Another burglar strikes, in "Bedtime Spooks," then it's first aid vs. archaeology in "Duck-ankhamen," where the boys tape Donald up like a mummy to get their Junior Woodchuck badges-slash-shut him up for five seconds. Donald then falls into a dig, proving a local professor's pet theory about a connection between ancient Egypt and Duckberg...somehow. The details are still fuzzy, but a mummy's pretty good proof, right? And the safety pin, why, that's been around for...thousands of years...Someone is so fired. (Dialogue by Bob Foster, art by Vicar.) Read more!

Thursday, May 16, 2024

80-Page Thursdays: House of Mystery #252!

I'm slightly swamped with real-world concerns--nothing earth-shaking, just time-consuming and/or labor-intensive--but we haven't had an 80-pager here since January, and that feels long enough. Also, the framing device for this issue reminds me of The Hitchhiker's Guide to the Galaxy, so there's that! From 1977, House of Mystery #252, featuring stories by Paul Kupperberg, Sergio Aragonés, David Michelinie, and others; and art by Aragonés, Frank Redondo, Frank Robbins, John Calnan, and others. Cover by Neal Adams!
The House plays a big role this month, as a construction crew has orders to demolish the condemned structure. Slob of a supervisor 'Ralph' (or, at least he's wearing Ralph's helmet!) tells Cain he can take it up with the city, but orders were orders. Cain warns him, he's not the first to trifle with the House, and it's not gone well for others before him. Case in point, the opening story, "The Devil Strikes at My Old Kentucky Home!" A pair of investors buy an delapidated old house to turn into a 'haunted' amusement park; but one is getting a serious bad vibe from the place and can't convince his partner, even when creepies and crawlies start appearing. A mysterious stranger--that's obviously Cain, his silhouette is as distinctive as Batman's!--warns the fraidy-cat partner, while the other one ends up falling out a window. The house--which is of course the capital-H House--is sold at a loss to movie producers, who are scared off immediately by the seemingly self-appointed caretaker, Cain.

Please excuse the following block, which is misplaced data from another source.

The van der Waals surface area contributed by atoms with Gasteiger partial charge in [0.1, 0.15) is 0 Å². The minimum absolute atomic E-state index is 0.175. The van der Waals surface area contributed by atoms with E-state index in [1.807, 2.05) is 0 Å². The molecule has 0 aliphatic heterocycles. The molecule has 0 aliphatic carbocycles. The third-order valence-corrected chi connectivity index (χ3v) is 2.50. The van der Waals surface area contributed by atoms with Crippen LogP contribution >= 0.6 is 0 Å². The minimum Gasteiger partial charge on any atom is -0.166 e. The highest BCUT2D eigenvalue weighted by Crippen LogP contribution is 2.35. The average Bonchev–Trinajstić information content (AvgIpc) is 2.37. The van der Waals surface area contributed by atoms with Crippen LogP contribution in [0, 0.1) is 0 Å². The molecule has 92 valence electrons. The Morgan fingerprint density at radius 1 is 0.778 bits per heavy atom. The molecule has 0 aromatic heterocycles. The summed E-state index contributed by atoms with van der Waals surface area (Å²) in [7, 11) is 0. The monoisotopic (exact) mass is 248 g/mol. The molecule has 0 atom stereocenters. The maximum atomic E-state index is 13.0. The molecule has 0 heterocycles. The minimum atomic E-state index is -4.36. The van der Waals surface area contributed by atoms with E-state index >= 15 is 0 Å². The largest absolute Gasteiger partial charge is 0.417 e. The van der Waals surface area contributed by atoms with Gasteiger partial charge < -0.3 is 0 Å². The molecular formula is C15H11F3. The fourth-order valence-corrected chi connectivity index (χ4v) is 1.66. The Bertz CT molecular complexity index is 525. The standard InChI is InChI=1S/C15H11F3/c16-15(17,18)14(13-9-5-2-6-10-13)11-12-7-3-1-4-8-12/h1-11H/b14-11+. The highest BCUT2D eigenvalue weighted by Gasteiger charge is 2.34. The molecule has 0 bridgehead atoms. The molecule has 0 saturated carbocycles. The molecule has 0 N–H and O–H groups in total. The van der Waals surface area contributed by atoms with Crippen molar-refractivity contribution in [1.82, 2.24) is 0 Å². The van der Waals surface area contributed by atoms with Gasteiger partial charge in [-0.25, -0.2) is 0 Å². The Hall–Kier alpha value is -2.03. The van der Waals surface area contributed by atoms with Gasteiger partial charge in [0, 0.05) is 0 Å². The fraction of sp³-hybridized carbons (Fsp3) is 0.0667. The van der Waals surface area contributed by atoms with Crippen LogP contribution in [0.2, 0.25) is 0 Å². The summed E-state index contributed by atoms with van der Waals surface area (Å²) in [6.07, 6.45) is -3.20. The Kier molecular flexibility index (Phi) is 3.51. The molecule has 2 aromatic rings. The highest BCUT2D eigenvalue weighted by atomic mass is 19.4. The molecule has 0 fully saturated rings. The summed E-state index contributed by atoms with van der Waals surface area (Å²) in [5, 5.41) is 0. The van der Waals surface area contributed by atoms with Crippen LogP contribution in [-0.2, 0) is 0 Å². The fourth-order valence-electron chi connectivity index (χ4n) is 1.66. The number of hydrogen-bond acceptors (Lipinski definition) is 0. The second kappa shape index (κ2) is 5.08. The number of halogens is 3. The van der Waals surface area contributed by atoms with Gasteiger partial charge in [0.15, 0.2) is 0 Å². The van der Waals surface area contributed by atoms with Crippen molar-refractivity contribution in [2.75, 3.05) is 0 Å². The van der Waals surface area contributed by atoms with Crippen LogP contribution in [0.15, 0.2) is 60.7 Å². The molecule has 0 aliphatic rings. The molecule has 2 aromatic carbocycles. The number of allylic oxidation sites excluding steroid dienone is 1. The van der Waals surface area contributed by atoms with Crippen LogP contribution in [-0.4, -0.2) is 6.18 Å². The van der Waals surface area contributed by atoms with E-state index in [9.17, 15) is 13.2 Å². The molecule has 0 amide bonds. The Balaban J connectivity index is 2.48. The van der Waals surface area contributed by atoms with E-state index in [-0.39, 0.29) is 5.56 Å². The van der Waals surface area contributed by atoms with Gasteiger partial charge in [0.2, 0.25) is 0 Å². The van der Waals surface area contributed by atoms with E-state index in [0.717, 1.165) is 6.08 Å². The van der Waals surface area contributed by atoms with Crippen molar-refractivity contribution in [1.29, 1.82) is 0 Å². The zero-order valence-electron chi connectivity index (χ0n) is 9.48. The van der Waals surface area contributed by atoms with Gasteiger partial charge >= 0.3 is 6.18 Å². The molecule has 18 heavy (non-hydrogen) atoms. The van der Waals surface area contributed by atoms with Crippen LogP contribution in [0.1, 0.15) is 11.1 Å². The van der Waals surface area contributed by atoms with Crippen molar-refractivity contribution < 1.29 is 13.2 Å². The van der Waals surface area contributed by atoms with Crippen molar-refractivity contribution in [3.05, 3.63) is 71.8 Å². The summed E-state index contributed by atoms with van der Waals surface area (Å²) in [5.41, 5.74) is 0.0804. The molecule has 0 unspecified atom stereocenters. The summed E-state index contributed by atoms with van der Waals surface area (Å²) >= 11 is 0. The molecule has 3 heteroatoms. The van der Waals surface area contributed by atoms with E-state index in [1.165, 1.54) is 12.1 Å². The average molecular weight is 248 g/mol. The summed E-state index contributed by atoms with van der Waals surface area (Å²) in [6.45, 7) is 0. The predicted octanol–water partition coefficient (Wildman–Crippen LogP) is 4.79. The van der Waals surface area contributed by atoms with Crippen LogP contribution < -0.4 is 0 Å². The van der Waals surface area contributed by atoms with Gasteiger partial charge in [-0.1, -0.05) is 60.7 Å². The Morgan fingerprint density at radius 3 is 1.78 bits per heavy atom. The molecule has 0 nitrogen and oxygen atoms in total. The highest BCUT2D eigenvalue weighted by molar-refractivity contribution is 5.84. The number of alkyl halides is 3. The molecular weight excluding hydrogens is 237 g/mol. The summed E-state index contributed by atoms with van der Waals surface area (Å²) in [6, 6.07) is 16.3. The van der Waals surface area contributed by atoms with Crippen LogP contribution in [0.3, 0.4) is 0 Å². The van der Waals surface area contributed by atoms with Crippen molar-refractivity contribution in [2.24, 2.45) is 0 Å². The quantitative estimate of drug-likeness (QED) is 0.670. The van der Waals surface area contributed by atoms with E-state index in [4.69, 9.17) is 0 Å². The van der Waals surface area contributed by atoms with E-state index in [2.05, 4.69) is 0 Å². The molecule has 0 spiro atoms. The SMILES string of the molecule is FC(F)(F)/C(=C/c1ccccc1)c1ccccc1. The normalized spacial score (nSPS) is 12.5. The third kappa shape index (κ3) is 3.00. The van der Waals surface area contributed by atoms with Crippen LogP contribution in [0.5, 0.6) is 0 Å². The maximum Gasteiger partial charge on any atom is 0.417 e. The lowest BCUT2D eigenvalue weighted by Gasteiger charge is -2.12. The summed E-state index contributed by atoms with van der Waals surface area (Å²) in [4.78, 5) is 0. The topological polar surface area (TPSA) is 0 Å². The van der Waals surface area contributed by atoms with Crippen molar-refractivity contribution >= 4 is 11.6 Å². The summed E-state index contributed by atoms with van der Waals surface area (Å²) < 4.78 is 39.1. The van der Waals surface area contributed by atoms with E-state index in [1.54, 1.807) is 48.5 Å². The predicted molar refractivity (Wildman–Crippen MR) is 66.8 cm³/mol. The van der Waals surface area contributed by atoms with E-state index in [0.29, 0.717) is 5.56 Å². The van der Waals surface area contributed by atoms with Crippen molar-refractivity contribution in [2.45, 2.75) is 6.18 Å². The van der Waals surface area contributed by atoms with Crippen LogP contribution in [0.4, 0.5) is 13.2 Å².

"The House Called Blefestry" has a mysterious title and some tight art by Alfredo Alcala; but also reads like several pages fell out of the script. Then, in "The Man Who Saw Tomorrow!" a baron tortures an alchemist for his secret to predicting the future, despite warnings. If you believed the guy could predict the future, maybe you should've listened? Next, A Bucket of Blood--er, "Markham's Masterpiece." Frustrated janitor Markham wants to be a great artist, but lacks time, training, resources, talent...few strikes against him. Then, he saves an old lady from getting hit by a bus, and she gifts him one of her chrome statues. When a museum bigwig sees it later, he thinks maybe Markham's got something after all, and wants to arrange a show; so he befriends the old woman and gets her to give him more and more statues. It's going great, until she sees his feature in the paper, with her statues: well, probably just a mistake, she can clear that right up--yeah, you know what Markham's going to do next, right? Later, Markham is out of her work, and tries her secret workroom; which I kind of doubt was going to go well for him even before the old lady's ghost shows up. Markham would've probably lost both his thumbs if she had let him try his hand at her machines.
"Grim Choice!" is like a horse-racing version of Stephen King's classic "Survivor Type," as a tycoon is disappointed on a buying trip in Argentina, until he spots a suspiciously-fast horse headed for the dog-food factory: the horse had only been caught because it wouldn't leave its mom, and might've had a strong pedigree. The tycoon has visions of the winners' circle; but when their plane goes down in the Andes, he's forced to first kill the other survivors, to keep them from eating the horse, then kill the horse when they run out of hay, then eat the horse to survive until rescue. Yeesh. Of course, no happy ending, which isn't exactly fair play, but oh well. In "Mankillers" a wizard shames a band of barbarians into supporting his campaign to slay some Amazons and take their gold: short, and no sale! Then, back to another House: the House of Secrets! Who is thrilled they're getting rid of that eyesore across the street, the House of Mystery; at least until Joe Orlando and Jenette Kahn show up with big plans to expand, and move Cain and his staff in! HoS spends most of the story giving Abel the business; Orlando and Kahn don't much notice, but aren't thrilled with the new locale anyway.
Meanwhile, Ralph hasn't been swayed by Cain's stories, so now it was time for Destiny to step in--the hooded horror host, that is--with another tale, "From Beyond the Grave!" Nice Alex Nino art here, as an old woman laments her lost fiancé, killed on their wedding day, fifty years ago. When the city workers tell her they have to move his grave, they promise not to disturb him; but she asks if she can have him, for one night...You know, I'm pretty soft-hearted. An old lady crying, hell, I'd probably cave too, even if there's obviously no way anything good was gonna happen there. Even Destiny can't deter Ralph, and the wrecking ball swings for the House...which simply dodges it. That puts the workers off, leaving Cain and Destiny to the House, which might be a bit of a mess: contents may have shifted there. 

Also this issue: another USPS Statement of Ownership. Average number of copies sold during preceding 12 months (total paid circulation): 124,000. Actual number sold for issue nearest filing date (total paid circulation): 87,583.
Read more!

Wednesday, May 15, 2024

"List."